1. The green gland of Palæmonetes (and Palæmon) at the time of hatching of the larva has not developed a lumen, although the external opening can be detected. When the larva leaves the egg the lumen commences to open, and the gland consists of an end-sac and a U-shaped tube, of which the distal portion gives rise to the bladder. The bladder then enlarges greatly, growing at first inwards towards the middle ventral line, then upwards, within the oesophageal nerve-ring and anterior to the oesophagus, to the middle dorsal line, where it meets its fellow of the opposite side. The two bladders grow backwards over the stomach and beneath the dorsal sac, subsequently fusing together in the middle line to form the unpaired nephro-peritoneal sac.
2. The shell-glands are the functional excretory organs at the time of hatching and during the latter part of the embryonal period. They open at the bases of the second maxillæ, and each consists of an end-sac and a Y-shaped renal tube, which have the typical structure of a crustacean nephridium.
3. A dorsal sac, which is completely enclosed by an epithelial lining, persists in adults of Palsem on, Palæmonetes, and Crangon. This sac, which does not contain blood, lies upon the nephro-peritoneal sac and the front end of the ovary, being much enlarged at its posterior end. The cephalic aorta (ophthalmic artery) lies within the dorsal sac.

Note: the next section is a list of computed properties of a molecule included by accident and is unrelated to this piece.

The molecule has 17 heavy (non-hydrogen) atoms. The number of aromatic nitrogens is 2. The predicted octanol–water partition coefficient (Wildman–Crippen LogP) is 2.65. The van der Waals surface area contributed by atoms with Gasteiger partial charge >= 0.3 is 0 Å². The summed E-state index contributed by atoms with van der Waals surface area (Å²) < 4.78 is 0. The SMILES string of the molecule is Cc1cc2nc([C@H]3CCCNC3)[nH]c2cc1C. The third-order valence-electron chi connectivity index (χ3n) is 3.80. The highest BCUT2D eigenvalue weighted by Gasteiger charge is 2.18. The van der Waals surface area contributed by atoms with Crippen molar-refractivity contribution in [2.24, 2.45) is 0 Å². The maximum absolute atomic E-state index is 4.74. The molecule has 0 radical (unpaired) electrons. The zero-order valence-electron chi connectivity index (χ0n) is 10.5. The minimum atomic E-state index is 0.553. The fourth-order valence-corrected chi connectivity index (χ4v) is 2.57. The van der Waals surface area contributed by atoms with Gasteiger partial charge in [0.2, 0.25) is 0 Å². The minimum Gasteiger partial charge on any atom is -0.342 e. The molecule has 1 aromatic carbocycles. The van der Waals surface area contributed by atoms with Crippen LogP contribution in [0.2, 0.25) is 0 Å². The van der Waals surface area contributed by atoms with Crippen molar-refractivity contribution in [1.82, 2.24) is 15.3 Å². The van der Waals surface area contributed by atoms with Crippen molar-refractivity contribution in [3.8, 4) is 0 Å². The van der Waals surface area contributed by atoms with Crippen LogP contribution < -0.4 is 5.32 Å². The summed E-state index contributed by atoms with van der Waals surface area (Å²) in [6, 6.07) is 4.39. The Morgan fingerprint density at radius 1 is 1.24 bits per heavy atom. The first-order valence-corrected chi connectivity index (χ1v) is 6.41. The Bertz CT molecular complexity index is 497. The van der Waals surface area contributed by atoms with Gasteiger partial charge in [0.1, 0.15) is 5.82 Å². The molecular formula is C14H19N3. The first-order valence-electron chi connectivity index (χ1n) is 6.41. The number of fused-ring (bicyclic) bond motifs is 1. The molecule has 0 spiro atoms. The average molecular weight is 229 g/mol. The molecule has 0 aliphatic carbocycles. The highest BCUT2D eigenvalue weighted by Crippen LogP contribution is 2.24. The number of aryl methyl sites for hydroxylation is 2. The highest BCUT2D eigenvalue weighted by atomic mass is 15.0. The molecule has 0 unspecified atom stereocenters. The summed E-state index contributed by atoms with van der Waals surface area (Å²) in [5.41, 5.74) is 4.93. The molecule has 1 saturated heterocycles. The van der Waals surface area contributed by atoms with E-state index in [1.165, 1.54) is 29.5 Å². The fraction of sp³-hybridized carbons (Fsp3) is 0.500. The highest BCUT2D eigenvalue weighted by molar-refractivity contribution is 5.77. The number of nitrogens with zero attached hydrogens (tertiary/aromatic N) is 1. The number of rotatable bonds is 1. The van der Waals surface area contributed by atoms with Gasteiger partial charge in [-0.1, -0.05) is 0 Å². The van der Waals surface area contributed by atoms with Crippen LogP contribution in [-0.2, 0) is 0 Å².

4. At its anterior end the dorsal sac is surrounded by a mass of tissue which appears to be producing blood-corpuscles.
5. The dorsal sac is formed as a hollowing out in masses of mesoderm-cells, which lie on either side of the cephalic aorta. Two lateral cavities are thus formed, which increase in size and unite below the aorta. Taking into account this mode of development, a comparison with Peripatus shows that the dorsal sac is homologous with the dorsal portions of the mesoblastic somites of that animal, and must therefore be regarded as a true cœlom.
6. The body-cavity of these Crustaceans varies in different regions.
(a) In the anterior part of the thorax it consists of a true cœlom (the dorsal sac and nephridia) and a hæmocœle. The hæmocœle consists of (1) a central cavity, in which the stomach and intestine, the liver and the nerve-cord lie; (2) two lateral cavities, which contain the end-sac and proximal end of the tube of the shell-gland, and which communicate with the central cavity and with the cavities of the legs; and (3) these leg-cavities, which, in the second maxillæ, contain the tube of the shell-gland.
(b) In the posterior part of the thorax the body-cavity is entirely a hæmocœle. It consists of (1) the pericardial cavity, in which lies (2) the heart, and which is separated by the pericardial septum from (3) the central cavity of the body, which contains the genital organs, liver, intestine, and nerve-cord; (4) the lateral cavities, which communicate with the central cavity and with (5) the cavities of the legs.
(c) In the abdomen the body-cavity is entirely a hæmocœle. It consists of a dorsal and a ventral sinus, which communicate with one another by lateral sinuses.